I filled in over at WBZ Sunday morning doing weather. I really enjoy the opportunity to be back on TV, once in a while. Mostly, I love the educational aspect of being able to use the medium of television to teach and/or tell a story about the weather or gardening.
On Sunday I was “98.9 percent” convinced we would reach 90 degrees in Boston. When the official reading failed to reach that mark, I was disappointed but not shocked. There are so many variables present when it comes to forecasting; sometimes what seems like the simplest of forecasts doesn’t turn out as expected.
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In retrospect, the failure to hit 90 degrees for the first time might have been the smoke filled at high levels of the atmosphere. The sunrises and sunsets have been particularly orange the past few weeks, a result of the smoke from western Canadian forest fires. Like a dirty window, the smoke won’t allow as much light as possible to hit the ground, thus keeping temperatures just slightly cooler than expected.
The rain we’ve had over the past few weeks has also kept soil moisture comparatively high for mid-July. If the soil was really dry then more of the sun’s energy could be used to heat up the ground and in turn the air. When you have moist soil some of the sun?s heating potential is used to evaporate moisture and therefore doesn’t heat the ground as much. This in turn could have been an additional reason the air didn’t get quite as warm as expected.
To most individuals 1 degree Fahrenheit isn’t a big deal, and if I was forecasting in Celsius it would have been the difference between 31.6 and 32.2 degrees, so why focus on it? The point is really about interactions of variables and not the missed prediction. This is also something forecasting experts need to keep in mind as we think about the rest of the summer and into the fall and winter.
El Niño Finally Appearing
If you do a search on El Niño you will find a lot of articles being written over the past couple of weeks. This is because El Niño is finally official after a failure to launch last winter. Indeed, if you look at the past model forecasts below as compared to what actually happened (black line) you can see many of the models were overzealous in their El Niño predictions. However, you should also note the actual measurements are now more closely aligned with the predictions.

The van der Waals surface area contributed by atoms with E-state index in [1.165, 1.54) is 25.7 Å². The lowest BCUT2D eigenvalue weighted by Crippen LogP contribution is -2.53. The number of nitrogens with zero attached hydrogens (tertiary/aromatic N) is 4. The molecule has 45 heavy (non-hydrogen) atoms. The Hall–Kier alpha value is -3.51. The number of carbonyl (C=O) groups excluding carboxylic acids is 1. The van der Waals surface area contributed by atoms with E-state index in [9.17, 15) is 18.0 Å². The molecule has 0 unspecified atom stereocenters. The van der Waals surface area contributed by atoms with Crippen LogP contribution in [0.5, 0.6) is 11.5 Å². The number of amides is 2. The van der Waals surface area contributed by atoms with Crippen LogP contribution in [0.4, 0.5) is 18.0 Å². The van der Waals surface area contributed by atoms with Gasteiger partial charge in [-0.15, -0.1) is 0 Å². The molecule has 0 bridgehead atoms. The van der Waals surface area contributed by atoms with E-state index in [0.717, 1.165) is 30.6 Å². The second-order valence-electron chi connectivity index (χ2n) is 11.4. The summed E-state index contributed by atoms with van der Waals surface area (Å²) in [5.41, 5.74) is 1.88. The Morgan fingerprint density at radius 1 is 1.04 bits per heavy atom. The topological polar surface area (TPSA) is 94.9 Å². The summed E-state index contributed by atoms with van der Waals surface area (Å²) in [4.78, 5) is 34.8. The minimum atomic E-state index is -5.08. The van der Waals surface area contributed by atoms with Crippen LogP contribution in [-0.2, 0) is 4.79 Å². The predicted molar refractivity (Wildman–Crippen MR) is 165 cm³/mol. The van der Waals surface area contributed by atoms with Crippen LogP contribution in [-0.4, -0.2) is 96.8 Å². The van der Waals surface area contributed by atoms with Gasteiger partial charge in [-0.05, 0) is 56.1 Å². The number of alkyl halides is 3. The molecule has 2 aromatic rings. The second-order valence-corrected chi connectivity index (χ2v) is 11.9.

Strong El Niño Later This Year
Many of the models are forecasting a strong El Niño to develop later this year. The chart below shows the individual predictions of the models. Unlike last year at this time, more of the models are forecasting a stronger El Niño. A strong El Niño is when the index which measures the system is above 1.5. Currently, the El Niño we are seeing would be considered weak.
Warm Pacific and Cold Atlantic
While El Niño is a major player in the global weather pattern, it’s far from the only player. Over the past two years a pool of warm water off the coast of the Pacific and a pool of cold water over the north Atlantic have acted together to create warm dry conditions for the western section of North America and colder conditions in the east. This is one of the reasons why overall, the heat hasn’t been much of a factor yet this summer.
Now that we are halfway done with July, you might already be thinking about August. The latest long-range forecast from one of the commuter models I like to use shows August to be slightly cooler than average to about average. If this comes to fruition you can still expect several hot days, even at or over 90 degrees, but it would mean prolonged heat waves are less likely. Remember, even an August with cooler than average temperatures is still a warm August.
The big question for the upcoming winter is how will the strength of the El Niño impact our weather and will the abnormally warm and cold ocean waters off the Pacific and Atlantic coasts be a more powerful player than the El Niño itself. Further, while I didn?t get into the Madden-Julian Oscillation in this entry, that element of the atmosphere is also another major player. Throw in other atmospheric oscillation such as the North Atlantic Oscillation, the Arctic Oscillation, the Pacific North American Pattern, and more–and you have a challenge ahead.
A review of past years with strong El Niño events favors a milder than average winter. This doesn’t mean it won’t snow or be cold this winter, but for those of you who didn’t enjoy the cold and snow of the past two years, there might be hope for a less severe cold winter ahead.